Cover Artists: Mike Vosburg & Jack Abel

Isis 2 banner

Isis 2 ad

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“The Creature from Dimension X”

Writer: Steve Skeates; Penciler: Mike Vosburg

Inker: Vince Colletta; Letterer: Ben Oda

Editor: Dennis O’Neil; Managing Editor: Joe Orlando

From DC Wikia:

Two of Rick Mason’s students, Roger and Gini, are working on a project for the school science fair. When they activate the experiment, it produces a black hole hanging in midair. While Roger takes notes on how it happened, Gini goes to tell Rick and Andrea. A creature from another dimension steps out of the black hole. Behind Roger’s back it sneaks out of the room, then blasts an opening in the wall so it can escape.

Hearing the noise, Andrea, Roger and Gini, rush back only to find the hole in the wall and a puzzled Roger wondering what the noise was all about. Andrea sees smoking footprints on the outside and suspects some monster created the hole. She slips outside the building, changes into The Mighty Isis, and takes to the air in search of the creature. When Isis finds it, the creature blasts her out of the sky. Quickly recovering, she commands the water in a nearby fountain to spray the creature. Because it is made of pure electricity, the creature is in pain and it runs back to the high school. The creature returns and leaps back into the black hole as Roger continues with his experiments. Its foot catches part of the machinery and it explodes. Hearing the blast, Isis flies back to the school and takes Roger to the hospital.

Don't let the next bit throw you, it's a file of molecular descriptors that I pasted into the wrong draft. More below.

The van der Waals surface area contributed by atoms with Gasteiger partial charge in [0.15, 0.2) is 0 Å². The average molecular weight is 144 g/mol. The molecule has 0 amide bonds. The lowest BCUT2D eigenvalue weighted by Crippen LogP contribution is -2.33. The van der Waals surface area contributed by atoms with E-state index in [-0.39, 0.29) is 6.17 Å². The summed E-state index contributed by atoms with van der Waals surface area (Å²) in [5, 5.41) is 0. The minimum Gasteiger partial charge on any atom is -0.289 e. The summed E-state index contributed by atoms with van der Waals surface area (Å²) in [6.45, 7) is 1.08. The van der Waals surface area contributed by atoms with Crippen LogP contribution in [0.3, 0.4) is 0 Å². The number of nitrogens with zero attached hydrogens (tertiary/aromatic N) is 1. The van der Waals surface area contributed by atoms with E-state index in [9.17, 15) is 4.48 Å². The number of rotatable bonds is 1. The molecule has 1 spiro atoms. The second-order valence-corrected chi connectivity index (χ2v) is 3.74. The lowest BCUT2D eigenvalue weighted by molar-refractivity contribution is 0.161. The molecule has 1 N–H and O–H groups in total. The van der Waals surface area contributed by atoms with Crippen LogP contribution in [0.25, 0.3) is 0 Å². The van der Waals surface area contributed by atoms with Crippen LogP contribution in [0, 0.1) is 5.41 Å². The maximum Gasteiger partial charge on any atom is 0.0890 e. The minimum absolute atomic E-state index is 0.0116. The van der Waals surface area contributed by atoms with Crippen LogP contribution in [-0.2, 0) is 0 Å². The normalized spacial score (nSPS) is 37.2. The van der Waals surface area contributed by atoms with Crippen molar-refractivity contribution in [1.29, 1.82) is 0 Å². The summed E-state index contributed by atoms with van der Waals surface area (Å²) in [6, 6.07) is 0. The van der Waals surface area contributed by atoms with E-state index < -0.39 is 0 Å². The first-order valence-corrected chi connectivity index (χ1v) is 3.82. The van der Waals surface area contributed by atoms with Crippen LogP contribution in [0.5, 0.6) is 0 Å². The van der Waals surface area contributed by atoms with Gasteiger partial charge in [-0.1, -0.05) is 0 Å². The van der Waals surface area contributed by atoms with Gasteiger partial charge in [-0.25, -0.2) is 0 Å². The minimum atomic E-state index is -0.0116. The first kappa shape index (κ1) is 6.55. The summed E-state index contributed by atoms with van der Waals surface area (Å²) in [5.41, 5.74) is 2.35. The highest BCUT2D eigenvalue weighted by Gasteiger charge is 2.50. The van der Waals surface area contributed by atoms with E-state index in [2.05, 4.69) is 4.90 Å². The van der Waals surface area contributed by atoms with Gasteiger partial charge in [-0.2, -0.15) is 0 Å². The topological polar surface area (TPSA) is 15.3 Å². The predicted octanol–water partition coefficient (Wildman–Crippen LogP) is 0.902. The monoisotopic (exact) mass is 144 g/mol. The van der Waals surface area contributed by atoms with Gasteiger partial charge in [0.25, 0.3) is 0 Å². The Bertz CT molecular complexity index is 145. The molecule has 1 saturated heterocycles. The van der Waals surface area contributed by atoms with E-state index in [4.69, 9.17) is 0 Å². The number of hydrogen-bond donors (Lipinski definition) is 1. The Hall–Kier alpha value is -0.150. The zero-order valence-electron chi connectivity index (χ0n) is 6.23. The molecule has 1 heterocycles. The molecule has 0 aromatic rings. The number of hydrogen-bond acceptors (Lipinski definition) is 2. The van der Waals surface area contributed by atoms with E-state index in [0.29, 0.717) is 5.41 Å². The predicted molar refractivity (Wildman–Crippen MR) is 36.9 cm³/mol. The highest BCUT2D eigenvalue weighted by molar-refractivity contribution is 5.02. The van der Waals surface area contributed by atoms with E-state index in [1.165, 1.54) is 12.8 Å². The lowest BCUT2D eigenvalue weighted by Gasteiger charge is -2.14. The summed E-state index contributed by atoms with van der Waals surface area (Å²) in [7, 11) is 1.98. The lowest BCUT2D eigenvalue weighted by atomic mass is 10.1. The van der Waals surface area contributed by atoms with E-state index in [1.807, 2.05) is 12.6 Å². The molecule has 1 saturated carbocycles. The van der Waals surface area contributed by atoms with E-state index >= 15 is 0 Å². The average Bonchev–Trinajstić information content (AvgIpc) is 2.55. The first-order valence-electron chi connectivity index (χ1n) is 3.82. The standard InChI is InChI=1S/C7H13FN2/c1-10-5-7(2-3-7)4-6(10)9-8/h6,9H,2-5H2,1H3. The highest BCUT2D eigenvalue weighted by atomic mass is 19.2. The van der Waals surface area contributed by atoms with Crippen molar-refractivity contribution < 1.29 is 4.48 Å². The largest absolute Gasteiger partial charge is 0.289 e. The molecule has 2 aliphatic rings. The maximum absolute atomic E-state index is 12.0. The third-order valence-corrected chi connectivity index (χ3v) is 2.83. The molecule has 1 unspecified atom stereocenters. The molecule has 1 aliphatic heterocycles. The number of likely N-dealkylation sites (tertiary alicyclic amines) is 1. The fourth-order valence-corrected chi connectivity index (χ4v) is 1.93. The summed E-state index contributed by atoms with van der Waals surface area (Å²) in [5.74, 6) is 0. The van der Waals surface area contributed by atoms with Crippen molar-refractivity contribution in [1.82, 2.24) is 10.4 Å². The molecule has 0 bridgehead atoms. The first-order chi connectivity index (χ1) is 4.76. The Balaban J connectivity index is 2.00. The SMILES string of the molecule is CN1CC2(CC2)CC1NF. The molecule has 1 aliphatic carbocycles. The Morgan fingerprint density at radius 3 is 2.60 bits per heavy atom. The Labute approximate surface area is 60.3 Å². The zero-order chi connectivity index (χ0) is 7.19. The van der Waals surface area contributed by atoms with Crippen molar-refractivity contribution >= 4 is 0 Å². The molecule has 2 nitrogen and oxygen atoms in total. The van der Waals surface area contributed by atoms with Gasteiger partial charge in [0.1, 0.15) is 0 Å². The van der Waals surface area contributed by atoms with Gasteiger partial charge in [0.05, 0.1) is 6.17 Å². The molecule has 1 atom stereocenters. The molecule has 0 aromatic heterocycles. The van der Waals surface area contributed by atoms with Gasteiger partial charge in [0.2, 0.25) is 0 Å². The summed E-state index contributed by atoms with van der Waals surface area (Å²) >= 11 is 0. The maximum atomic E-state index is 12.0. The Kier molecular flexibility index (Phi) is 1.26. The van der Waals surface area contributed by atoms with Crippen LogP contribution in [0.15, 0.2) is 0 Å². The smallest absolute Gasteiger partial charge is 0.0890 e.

Next day, when Gini visits Roger, he tells her about the monster, but Gini refuses to believe him. Later on, Gini recreates the experiment for Rick and more of the creatures appear. Andrea hears the commotion, changes into Isis, and magically activated the school sprinkler system to drive the creatures back to where they came.

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“Lost and Found”

Same creative team as above but with art also by Frank Giacoia.

From DC Wikia: